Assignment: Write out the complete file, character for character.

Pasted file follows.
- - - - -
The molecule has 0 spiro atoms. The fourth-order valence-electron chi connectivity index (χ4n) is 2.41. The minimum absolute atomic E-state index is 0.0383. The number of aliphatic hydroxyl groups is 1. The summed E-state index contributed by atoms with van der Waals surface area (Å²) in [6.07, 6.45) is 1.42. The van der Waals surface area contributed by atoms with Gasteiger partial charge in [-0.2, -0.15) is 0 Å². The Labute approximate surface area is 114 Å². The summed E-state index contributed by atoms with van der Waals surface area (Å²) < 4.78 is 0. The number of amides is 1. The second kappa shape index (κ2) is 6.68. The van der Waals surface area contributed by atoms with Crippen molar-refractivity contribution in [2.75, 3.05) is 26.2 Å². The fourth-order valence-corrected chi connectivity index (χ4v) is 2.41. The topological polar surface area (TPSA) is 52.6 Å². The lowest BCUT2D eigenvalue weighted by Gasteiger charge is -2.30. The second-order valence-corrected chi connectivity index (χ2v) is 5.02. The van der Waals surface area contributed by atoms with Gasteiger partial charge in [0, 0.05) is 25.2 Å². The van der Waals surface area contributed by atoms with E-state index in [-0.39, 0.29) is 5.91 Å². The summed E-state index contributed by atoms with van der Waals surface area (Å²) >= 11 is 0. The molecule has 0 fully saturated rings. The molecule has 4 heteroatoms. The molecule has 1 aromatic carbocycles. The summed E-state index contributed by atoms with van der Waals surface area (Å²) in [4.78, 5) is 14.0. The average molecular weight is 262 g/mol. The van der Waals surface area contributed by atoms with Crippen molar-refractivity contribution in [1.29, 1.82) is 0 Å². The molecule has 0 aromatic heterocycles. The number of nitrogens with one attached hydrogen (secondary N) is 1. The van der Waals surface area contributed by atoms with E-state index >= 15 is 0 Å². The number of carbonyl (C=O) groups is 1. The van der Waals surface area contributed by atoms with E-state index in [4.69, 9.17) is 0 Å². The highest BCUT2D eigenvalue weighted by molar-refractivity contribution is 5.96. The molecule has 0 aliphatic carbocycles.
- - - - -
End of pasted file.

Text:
The molecule has 0 spiro atoms. The fourth-order valence-electron chi connectivity index (χ4n) is 2.41. The minimum absolute atomic E-state index is 0.0383. The number of aliphatic hydroxyl groups is 1. The summed E-state index contributed by atoms with van der Waals surface area (Å²) in [6.07, 6.45) is 1.42. The van der Waals surface area contributed by atoms with Gasteiger partial charge in [-0.2, -0.15) is 0 Å². The Labute approximate surface area is 114 Å². The summed E-state index contributed by atoms with van der Waals surface area (Å²) < 4.78 is 0. The number of amides is 1. The second kappa shape index (κ2) is 6.68. The van der Waals surface area contributed by atoms with Crippen molar-refractivity contribution in [2.75, 3.05) is 26.2 Å². The fourth-order valence-corrected chi connectivity index (χ4v) is 2.41. The topological polar surface area (TPSA) is 52.6 Å². The lowest BCUT2D eigenvalue weighted by Gasteiger charge is -2.30. The second-order valence-corrected chi connectivity index (χ2v) is 5.02. The van der Waals surface area contributed by atoms with Gasteiger partial charge in [0, 0.05) is 25.2 Å². The van der Waals surface area contributed by atoms with E-state index in [-0.39, 0.29) is 5.91 Å². The summed E-state index contributed by atoms with van der Waals surface area (Å²) >= 11 is 0. The molecule has 0 fully saturated rings. The molecule has 4 heteroatoms. The molecule has 1 aromatic carbocycles. The summed E-state index contributed by atoms with van der Waals surface area (Å²) in [4.78, 5) is 14.0. The average molecular weight is 262 g/mol. The van der Waals surface area contributed by atoms with Crippen molar-refractivity contribution in [1.29, 1.82) is 0 Å². The molecule has 0 aromatic heterocycles. The number of nitrogens with one attached hydrogen (secondary N) is 1. The van der Waals surface area contributed by atoms with E-state index >= 15 is 0 Å². The number of carbonyl (C=O) groups is 1. The van der Waals surface area contributed by atoms with E-state index in [4.69, 9.17) is 0 Å². The highest BCUT2D eigenvalue weighted by molar-refractivity contribution is 5.96. The molecule has 0 aliphatic carbocycles.